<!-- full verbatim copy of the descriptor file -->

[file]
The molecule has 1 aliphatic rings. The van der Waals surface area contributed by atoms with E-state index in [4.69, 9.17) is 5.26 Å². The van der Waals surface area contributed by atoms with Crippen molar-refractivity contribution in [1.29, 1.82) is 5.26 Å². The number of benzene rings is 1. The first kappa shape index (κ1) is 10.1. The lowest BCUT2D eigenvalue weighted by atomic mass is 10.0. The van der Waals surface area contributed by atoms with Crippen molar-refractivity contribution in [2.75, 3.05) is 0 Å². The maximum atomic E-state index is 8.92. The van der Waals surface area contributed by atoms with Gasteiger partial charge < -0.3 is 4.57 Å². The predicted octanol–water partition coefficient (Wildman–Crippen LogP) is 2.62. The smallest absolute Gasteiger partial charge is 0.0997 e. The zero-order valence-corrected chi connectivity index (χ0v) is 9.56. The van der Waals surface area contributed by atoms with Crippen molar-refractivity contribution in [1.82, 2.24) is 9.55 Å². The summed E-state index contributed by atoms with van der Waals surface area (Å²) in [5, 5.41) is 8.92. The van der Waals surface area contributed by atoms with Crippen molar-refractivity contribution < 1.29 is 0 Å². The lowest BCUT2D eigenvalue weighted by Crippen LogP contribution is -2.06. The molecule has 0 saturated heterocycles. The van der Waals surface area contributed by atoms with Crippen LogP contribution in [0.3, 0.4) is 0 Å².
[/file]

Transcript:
The molecule has 1 aliphatic rings. The van der Waals surface area contributed by atoms with E-state index in [4.69, 9.17) is 5.26 Å². The van der Waals surface area contributed by atoms with Crippen molar-refractivity contribution in [1.29, 1.82) is 5.26 Å². The number of benzene rings is 1. The first kappa shape index (κ1) is 10.1. The lowest BCUT2D eigenvalue weighted by atomic mass is 10.0. The van der Waals surface area contributed by atoms with Crippen molar-refractivity contribution in [2.75, 3.05) is 0 Å². The maximum atomic E-state index is 8.92. The van der Waals surface area contributed by atoms with Gasteiger partial charge < -0.3 is 4.57 Å². The predicted octanol–water partition coefficient (Wildman–Crippen LogP) is 2.62. The smallest absolute Gasteiger partial charge is 0.0997 e. The zero-order valence-corrected chi connectivity index (χ0v) is 9.56. The van der Waals surface area contributed by atoms with Crippen molar-refractivity contribution in [1.82, 2.24) is 9.55 Å². The summed E-state index contributed by atoms with van der Waals surface area (Å²) in [5, 5.41) is 8.92. The van der Waals surface area contributed by atoms with Crippen molar-refractivity contribution < 1.29 is 0 Å². The lowest BCUT2D eigenvalue weighted by Crippen LogP contribution is -2.06. The molecule has 0 saturated heterocycles. The van der Waals surface area contributed by atoms with Crippen LogP contribution in [0.3, 0.4) is 0 Å².